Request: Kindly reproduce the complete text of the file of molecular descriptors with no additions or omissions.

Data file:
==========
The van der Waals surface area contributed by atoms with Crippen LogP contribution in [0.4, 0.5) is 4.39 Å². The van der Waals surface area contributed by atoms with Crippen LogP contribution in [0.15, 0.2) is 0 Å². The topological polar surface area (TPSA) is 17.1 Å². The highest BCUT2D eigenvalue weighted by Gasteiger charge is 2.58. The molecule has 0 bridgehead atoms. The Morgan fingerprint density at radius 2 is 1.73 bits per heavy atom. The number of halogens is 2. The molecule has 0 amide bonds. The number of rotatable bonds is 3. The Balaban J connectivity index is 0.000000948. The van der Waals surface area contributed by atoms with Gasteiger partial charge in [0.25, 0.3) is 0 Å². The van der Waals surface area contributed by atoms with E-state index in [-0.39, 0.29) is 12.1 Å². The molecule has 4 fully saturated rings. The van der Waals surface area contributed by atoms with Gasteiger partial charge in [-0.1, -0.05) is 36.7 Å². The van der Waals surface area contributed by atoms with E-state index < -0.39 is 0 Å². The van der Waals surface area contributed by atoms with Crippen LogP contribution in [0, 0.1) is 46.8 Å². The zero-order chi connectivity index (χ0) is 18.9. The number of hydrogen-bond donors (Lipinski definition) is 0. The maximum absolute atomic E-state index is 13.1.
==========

The van der Waals surface area contributed by atoms with Crippen LogP contribution in [0.4, 0.5) is 4.39 Å². The van der Waals surface area contributed by atoms with Crippen LogP contribution in [0.15, 0.2) is 0 Å². The topological polar surface area (TPSA) is 17.1 Å². The highest BCUT2D eigenvalue weighted by Gasteiger charge is 2.58. The molecule has 0 bridgehead atoms. The Morgan fingerprint density at radius 2 is 1.73 bits per heavy atom. The number of halogens is 2. The molecule has 0 amide bonds. The number of rotatable bonds is 3. The Balaban J connectivity index is 0.000000948. The van der Waals surface area contributed by atoms with Gasteiger partial charge in [0.25, 0.3) is 0 Å². The van der Waals surface area contributed by atoms with E-state index in [-0.39, 0.29) is 12.1 Å². The molecule has 4 fully saturated rings. The van der Waals surface area contributed by atoms with Gasteiger partial charge in [-0.1, -0.05) is 36.7 Å². The van der Waals surface area contributed by atoms with E-state index < -0.39 is 0 Å². The van der Waals surface area contributed by atoms with Crippen LogP contribution in [0, 0.1) is 46.8 Å². The zero-order chi connectivity index (χ0) is 18.9. The number of hydrogen-bond donors (Lipinski definition) is 0. The maximum absolute atomic E-state index is 13.1.